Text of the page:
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CLOVER J. SANDERS--Chairman of the Board
Over the years, there have been few Davis County women who have been so successful in business that they were elected Chairman of the Board of a major Utah corporation. However, one Kaysville woman hold that distinction. In 1980, Clover J. Sanders assumed the responsibility of Chairman of the Board of Clover Club Foods, a successful Utah company that she co-founded.
In 1938, Newell V. (Hod) Sanders and his wife founded what was then called Clover Club Potato Chips. It was Clover's job to do the cooking and Hod delivered the chips door-to-door and store-to-store hoping to sell enough chips to be able to buy the potatoes needed for the next batch. The chips were produced in a small building on Kaysville's Main Street and few people in 1938 believed that selling potato chips could become a profitable business because as Hod's mother said "people will only buy potato chips for summer picnics."
Clover Johnson was born in Price, Utah in 1903. She grew up in Eastern Utah and the at the age of five she moved to Provo where her father became a music teacher at the Brigham Young Academy. Because of her father's association with the school, Clover was allowed to enroll in the BYA kindergarten. In 1916, the family moved to Logan, Utah and Clover graduated from Logan High School. At age 16, she enrolled at Utah State Agricultural College majoring in music, drama and physical education. She was the first--male or female--to graduate in Utah State's physical education program.
She taught at South Cache High School and it was there that she renewed a friendship with a man she had met at Utah State, Newell V. (Hod) Sanders. The couple married on May 28, 1928.
After working at various hard to find jobs in New York and California during the Great Depression, the couple decided that they wanted to have their own business so in 1938, armed with little more than enthusiasm they moved back to Hod's home town of Kaysville. Taking their life savings, experiences learned at other snack food companies, and with a few pieces of second-hand equipment, they rented a "back room" in a vacant Kaysville building and Clover Club Potato Chips was born.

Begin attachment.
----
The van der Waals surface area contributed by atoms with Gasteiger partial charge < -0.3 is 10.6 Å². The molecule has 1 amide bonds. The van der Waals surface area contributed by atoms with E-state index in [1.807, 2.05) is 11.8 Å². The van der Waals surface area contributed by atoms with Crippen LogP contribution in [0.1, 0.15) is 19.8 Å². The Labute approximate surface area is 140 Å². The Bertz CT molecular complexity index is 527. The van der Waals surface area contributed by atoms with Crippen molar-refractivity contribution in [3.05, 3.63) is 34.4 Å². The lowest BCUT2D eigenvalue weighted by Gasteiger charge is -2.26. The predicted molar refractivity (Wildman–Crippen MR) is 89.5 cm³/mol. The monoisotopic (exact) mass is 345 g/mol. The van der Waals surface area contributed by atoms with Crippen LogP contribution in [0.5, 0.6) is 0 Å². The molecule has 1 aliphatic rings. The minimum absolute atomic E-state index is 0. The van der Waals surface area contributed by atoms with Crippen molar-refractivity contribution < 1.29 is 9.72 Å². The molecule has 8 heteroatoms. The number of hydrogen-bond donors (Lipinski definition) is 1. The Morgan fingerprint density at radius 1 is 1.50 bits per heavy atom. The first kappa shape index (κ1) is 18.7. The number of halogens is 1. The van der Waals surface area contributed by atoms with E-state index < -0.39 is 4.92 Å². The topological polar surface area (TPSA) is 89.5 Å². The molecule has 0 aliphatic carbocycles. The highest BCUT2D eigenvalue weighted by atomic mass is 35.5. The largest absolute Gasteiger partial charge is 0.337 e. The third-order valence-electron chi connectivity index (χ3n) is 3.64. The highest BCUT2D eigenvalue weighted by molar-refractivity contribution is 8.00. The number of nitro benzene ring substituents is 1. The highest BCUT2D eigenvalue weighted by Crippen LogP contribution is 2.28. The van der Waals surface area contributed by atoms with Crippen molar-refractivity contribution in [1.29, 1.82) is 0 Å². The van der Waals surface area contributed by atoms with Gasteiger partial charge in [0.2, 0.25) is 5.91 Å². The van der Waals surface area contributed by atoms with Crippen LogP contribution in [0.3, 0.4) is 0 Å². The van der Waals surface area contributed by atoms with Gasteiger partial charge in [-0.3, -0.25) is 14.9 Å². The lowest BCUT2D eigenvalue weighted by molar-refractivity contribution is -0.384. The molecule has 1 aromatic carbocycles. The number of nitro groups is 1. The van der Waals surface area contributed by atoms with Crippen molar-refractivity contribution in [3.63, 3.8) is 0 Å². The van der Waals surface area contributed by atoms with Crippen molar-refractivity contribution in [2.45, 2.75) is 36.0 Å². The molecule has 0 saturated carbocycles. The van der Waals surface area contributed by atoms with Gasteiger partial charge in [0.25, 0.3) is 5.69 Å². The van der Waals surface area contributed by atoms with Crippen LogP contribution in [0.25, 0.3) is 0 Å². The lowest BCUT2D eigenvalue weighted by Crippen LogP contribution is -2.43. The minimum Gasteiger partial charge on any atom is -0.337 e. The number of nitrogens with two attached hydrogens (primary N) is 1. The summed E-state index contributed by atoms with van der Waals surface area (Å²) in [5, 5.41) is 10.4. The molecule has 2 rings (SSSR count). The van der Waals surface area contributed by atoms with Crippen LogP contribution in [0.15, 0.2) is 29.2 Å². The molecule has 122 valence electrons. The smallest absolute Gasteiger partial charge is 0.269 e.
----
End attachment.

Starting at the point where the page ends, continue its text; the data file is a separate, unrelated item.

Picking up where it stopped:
From this humble beginning, Clover Club grew into a major western snack food company with product distribution in 11 western states and processing plants in Utah, Idaho, Arizona, Colorado, New Mexico and California. In newspaper interviews, Clover always credited the company's success to "hard work, determination, sprinkled with a little bit of luck." In 1980 she assumed the responsibilities of Chairman of the Board following the death of her husband. She held this position until the company was sold to Borden Inc.
During her lifetime, Clover was an active participant at many civic and church functions. She had a beautiful singing voice and was often called upon to sing at weddings, funerals, holiday celebrations and at civic and church parties. In the late 1940s, Clover along with a group of Kaysville citizens formed the Kaysville Civic Association. Each year, this group produced a variety stage production. The script for the show was written by a Kaysville resident and the musical side of the program was coached and directed by Clover. She took leading rolls in many productions, but was most satisfied when she directed musical numbers performed by the youth of Kaysville. She loved to see the young people perform and personally coached several kids who had exceptional singing voices. Also, during the rest of the year, the KCA produced similar programs for the 4th of July, Pioneer Day and Christmas celebrations. Clover exhibited her musical talents at all of these programs.
Clover was a co-founder of the LeConte Stewart Art Gallery, a member of the Bay View Club, a member of Kaysville's Commercial Club, a library board member, a Kaysville Elementary School PTA president, one of two women to serve on the Davis County Health Board, and, at the age of 87, she worked to create the Autumn Glow Senior Citizens Center.
Clover J. Sanders died in Salt Lake City on December 24, 1999 at age 96. She was buried in the Kaysville City Cemetery.